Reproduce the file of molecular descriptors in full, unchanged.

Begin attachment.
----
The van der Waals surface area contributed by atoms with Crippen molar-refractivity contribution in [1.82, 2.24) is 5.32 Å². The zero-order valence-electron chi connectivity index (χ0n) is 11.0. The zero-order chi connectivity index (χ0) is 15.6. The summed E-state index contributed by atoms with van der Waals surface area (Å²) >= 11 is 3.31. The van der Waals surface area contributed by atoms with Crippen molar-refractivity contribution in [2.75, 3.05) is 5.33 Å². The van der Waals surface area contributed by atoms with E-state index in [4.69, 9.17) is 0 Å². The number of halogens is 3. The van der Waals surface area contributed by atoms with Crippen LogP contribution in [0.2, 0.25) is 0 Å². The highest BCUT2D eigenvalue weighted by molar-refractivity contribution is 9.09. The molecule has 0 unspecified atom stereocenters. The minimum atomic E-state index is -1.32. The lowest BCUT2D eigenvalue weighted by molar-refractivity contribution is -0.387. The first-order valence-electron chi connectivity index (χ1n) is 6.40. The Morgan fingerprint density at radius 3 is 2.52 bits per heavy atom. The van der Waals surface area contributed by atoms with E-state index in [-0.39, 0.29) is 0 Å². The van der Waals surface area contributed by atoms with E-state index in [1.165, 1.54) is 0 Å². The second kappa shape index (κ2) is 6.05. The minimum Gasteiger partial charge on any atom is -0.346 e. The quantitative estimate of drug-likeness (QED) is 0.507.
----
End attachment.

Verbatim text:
The van der Waals surface area contributed by atoms with Crippen molar-refractivity contribution in [1.82, 2.24) is 5.32 Å². The zero-order valence-electron chi connectivity index (χ0n) is 11.0. The zero-order chi connectivity index (χ0) is 15.6. The summed E-state index contributed by atoms with van der Waals surface area (Å²) >= 11 is 3.31. The van der Waals surface area contributed by atoms with Crippen molar-refractivity contribution in [2.75, 3.05) is 5.33 Å². The van der Waals surface area contributed by atoms with E-state index in [4.69, 9.17) is 0 Å². The number of halogens is 3. The van der Waals surface area contributed by atoms with Crippen LogP contribution in [0.2, 0.25) is 0 Å². The highest BCUT2D eigenvalue weighted by molar-refractivity contribution is 9.09. The molecule has 0 unspecified atom stereocenters. The minimum atomic E-state index is -1.32. The lowest BCUT2D eigenvalue weighted by molar-refractivity contribution is -0.387. The first-order valence-electron chi connectivity index (χ1n) is 6.40. The Morgan fingerprint density at radius 3 is 2.52 bits per heavy atom. The van der Waals surface area contributed by atoms with E-state index in [-0.39, 0.29) is 0 Å². The van der Waals surface area contributed by atoms with E-state index in [1.165, 1.54) is 0 Å². The second kappa shape index (κ2) is 6.05. The minimum Gasteiger partial charge on any atom is -0.346 e. The quantitative estimate of drug-likeness (QED) is 0.507.